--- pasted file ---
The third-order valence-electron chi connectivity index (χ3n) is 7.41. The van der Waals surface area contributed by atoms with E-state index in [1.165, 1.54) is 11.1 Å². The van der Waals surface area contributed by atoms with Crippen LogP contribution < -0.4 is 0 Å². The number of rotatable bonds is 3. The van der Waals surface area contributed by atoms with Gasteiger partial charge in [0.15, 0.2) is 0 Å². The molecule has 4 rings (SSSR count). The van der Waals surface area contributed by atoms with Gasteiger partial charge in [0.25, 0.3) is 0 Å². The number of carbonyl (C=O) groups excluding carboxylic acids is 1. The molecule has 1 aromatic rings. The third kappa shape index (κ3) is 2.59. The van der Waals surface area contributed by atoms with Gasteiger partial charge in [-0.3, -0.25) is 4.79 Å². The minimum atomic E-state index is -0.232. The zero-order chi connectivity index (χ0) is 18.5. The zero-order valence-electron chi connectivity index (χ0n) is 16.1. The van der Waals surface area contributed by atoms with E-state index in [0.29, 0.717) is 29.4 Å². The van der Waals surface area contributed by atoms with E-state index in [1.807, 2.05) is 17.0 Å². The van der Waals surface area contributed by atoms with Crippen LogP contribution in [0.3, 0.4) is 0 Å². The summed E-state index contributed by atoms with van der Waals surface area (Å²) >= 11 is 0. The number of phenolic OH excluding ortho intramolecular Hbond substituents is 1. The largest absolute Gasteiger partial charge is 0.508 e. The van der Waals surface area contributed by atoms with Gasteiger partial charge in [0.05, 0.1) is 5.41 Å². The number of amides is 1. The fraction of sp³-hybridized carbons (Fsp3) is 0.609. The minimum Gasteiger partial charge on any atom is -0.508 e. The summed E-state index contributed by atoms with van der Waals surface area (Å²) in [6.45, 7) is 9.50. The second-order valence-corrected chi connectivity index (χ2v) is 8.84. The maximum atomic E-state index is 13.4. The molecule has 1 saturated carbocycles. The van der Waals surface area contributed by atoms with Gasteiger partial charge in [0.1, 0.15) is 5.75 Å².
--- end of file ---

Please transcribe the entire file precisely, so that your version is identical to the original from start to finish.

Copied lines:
The third-order valence-electron chi connectivity index (χ3n) is 7.41. The van der Waals surface area contributed by atoms with E-state index in [1.165, 1.54) is 11.1 Å². The van der Waals surface area contributed by atoms with Crippen LogP contribution < -0.4 is 0 Å². The number of rotatable bonds is 3. The van der Waals surface area contributed by atoms with Gasteiger partial charge in [0.15, 0.2) is 0 Å². The molecule has 4 rings (SSSR count). The van der Waals surface area contributed by atoms with Gasteiger partial charge in [0.25, 0.3) is 0 Å². The number of carbonyl (C=O) groups excluding carboxylic acids is 1. The molecule has 1 aromatic rings. The third kappa shape index (κ3) is 2.59. The van der Waals surface area contributed by atoms with Gasteiger partial charge in [-0.3, -0.25) is 4.79 Å². The minimum atomic E-state index is -0.232. The zero-order chi connectivity index (χ0) is 18.5. The zero-order valence-electron chi connectivity index (χ0n) is 16.1. The van der Waals surface area contributed by atoms with E-state index in [0.29, 0.717) is 29.4 Å². The van der Waals surface area contributed by atoms with E-state index in [1.807, 2.05) is 17.0 Å². The van der Waals surface area contributed by atoms with Crippen LogP contribution in [0.3, 0.4) is 0 Å². The summed E-state index contributed by atoms with van der Waals surface area (Å²) >= 11 is 0. The number of phenolic OH excluding ortho intramolecular Hbond substituents is 1. The largest absolute Gasteiger partial charge is 0.508 e. The van der Waals surface area contributed by atoms with Gasteiger partial charge in [0.05, 0.1) is 5.41 Å². The number of amides is 1. The fraction of sp³-hybridized carbons (Fsp3) is 0.609. The minimum Gasteiger partial charge on any atom is -0.508 e. The summed E-state index contributed by atoms with van der Waals surface area (Å²) in [6.45, 7) is 9.50. The second-order valence-corrected chi connectivity index (χ2v) is 8.84. The maximum atomic E-state index is 13.4. The molecule has 1 saturated carbocycles. The van der Waals surface area contributed by atoms with Gasteiger partial charge in [0.1, 0.15) is 5.75 Å².